(featuring the legendary Concertgebouw Orchestra of Amsterdam, conducted by the equally-legendary Josef Krips)
Franz Schubert's (1797-1828) "Great C major" Ninth Symphony, used to be confused with several other symphonic works, that were composed by the great Austrian. For a start, when it was not labelled his "Ninth" Symphony, many lovers of classical music would confuse the work, with his Symphony No.6 : Also in C major.
Then, there is the fact that the piece itself, was originally titled No.7! This was very misleading indeed, because it gave the false impression that the "Great C major" came chronologically-before the "Unfinished" Symphony of 1822, when in fact, it was written a full six years later, in the last Spring of Schubert's life ... To confuse matters even further, there exists a genuine Symphony No.7 in E by the Austrian, dating from 1821, which was left non-orchestrated (but is nevertheless occasionally performed in an orchestral form, adapted by one Weingartner).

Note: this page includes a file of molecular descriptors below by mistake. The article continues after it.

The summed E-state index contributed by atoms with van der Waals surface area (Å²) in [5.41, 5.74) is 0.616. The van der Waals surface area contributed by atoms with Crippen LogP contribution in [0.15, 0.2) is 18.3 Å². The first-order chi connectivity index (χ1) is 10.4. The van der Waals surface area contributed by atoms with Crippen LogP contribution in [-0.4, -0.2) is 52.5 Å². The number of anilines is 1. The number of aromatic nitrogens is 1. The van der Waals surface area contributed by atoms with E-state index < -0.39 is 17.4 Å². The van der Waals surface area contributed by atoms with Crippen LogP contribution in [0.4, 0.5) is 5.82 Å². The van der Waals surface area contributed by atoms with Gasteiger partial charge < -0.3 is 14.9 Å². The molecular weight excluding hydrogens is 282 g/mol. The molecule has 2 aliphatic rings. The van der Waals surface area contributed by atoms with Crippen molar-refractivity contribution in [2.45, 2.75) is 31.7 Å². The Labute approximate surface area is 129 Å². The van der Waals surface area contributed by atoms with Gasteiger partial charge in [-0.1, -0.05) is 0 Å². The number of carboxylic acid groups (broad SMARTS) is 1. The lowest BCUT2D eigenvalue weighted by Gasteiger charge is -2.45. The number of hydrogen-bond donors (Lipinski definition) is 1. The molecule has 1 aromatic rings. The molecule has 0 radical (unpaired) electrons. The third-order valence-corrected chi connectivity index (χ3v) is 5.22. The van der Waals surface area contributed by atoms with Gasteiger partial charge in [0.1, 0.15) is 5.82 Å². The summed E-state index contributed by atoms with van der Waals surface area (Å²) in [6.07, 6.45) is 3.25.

This "Great C major" Ninth, is the only symphony of Schubert's complete maturity - within his sadly-too-short lifespan -, that lovers of classical music possess ; the B minor is unfinished, while the much-fabled "Gastein" Symphony of 1825, is tragically lost. The Ninth is therefore a unique example of what Franz Schubert could do, in the grand orchestral manner ...
Side One : Symphony No.9 in C major "Great" (beginning) :-
1) I Andante - Allegro ma non troppo 2) II Andante con moto.
Side Two : Symphony No.9 ... (conclusion) :-
1) III Scherzo (Allegro vivace) & Trio 2) IV Finale (Allegro vivace).
Records graded visually to RRPG grades (record/sleeve) EX-/EX-.